I've several repositories. To make them testable, I add the ORM session in the constructor.

class Repository:
  def __init__(session):
    self.session = session

  def save(object):

class FruitRepository(Repository):
  def custom_method():
   # ...

Problem: I need to inject the session every time I instantiate a repository. I'd like to have only one place in my code where the injection happens.

To clean things up I'd like to separate creation from usage:

from db import session

def create_fruit_repository():
  return FruitRepository(session)

repository = create_fruit_repository()

It doesn't feel clean. Does anyone know a proper pattern to solve this issue? Maybe the factory pattern?

Further information: the application is a web scraper with several layers (loading, processing, analysing, reporting). It has some dependencies, but no framework. The application runs constantly as a services, not as a cronjob. Most is done on the command line, but it provides a REST-API.

  • 2
    Can you explain more about the program you are trying to create? The overall architecture of the application makes a big difference. Sep 6, 2022 at 12:12
  • @GregBurghardt Thanks for your reply. It's a more or less complex web scraper with several layers. It loads, processes, analyses and reports. Unfortunately I can't rely on an existing framework.
    – Mr. B.
    Sep 6, 2022 at 12:44
  • 1
    This is good information. Please edit your question instead of commenting. It is too easy to miss this in comments. As for the web scraper, is this just a Python script started from a cron job or command line? Sep 6, 2022 at 12:54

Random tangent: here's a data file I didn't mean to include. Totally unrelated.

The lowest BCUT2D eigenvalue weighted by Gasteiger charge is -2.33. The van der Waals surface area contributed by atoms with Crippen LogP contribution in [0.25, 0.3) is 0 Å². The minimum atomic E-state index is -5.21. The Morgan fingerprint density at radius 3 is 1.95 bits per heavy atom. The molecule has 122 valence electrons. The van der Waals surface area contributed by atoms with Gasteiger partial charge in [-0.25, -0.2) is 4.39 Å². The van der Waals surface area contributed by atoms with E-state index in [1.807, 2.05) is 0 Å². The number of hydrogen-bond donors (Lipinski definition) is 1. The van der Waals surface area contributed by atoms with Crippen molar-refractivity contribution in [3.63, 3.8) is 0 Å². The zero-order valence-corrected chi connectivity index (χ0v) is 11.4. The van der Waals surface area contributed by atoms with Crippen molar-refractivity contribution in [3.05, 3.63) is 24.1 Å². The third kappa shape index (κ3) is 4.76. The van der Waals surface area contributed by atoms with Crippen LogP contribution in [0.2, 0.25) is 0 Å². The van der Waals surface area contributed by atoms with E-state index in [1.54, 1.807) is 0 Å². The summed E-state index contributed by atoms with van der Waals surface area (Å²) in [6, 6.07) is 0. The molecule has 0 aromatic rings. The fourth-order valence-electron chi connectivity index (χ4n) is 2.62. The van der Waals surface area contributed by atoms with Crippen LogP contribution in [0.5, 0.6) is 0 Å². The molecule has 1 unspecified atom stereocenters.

• @GregBurghardt Thanks, I just edited the question including the answer to your latest question.
    – Mr. B.
    Sep 6, 2022 at 13:05
  • 1
    Have you considered using a scraping framework such as Scrapy?
    – WMRamadan
    Sep 12, 2022 at 1:22

1 Answer 1


CLI or API both are likely to have an entry point. The so-called Main or Application.

Sometimes, it's a class and sometimes is a function. In some programming languages is a mix of both. In any case, this entry point is the best place for your Composition Root. It's the epicentre of your dependency graph explosion. Where you instantiate everything and pass it downstream.

CLI apps are kinda fire and forget executables. The Main builds a new graph every time. Dependencies are created and passed downstream up to the end of the execution path. Then, the execution and the Main end.

Endless loops applications are a bit different. The Composition Root is not enough. It builds the graph once and it must be accessible and executable anytime (for efficiency). It's then when we need a place to store (in memory) the graph and a way to access it. The link I shared (see comments above) mentions the Service Registry pattern. Frameworks might have other names: ApplictionContext, Container, etc...

  • 1
    An alternative to the service registry is to use factories. This enables parts of the graph to be lazily constructed on demand, potentially when needed, whilst still keeping the construction code in the composition root. Feb 4 at 18:26

Your Answer

By clicking “Post Your Answer”, you agree to our terms of service and acknowledge that you have read and understand our privacy policy and code of conduct.

Not the answer you're looking for? Browse other questions tagged or ask your own question.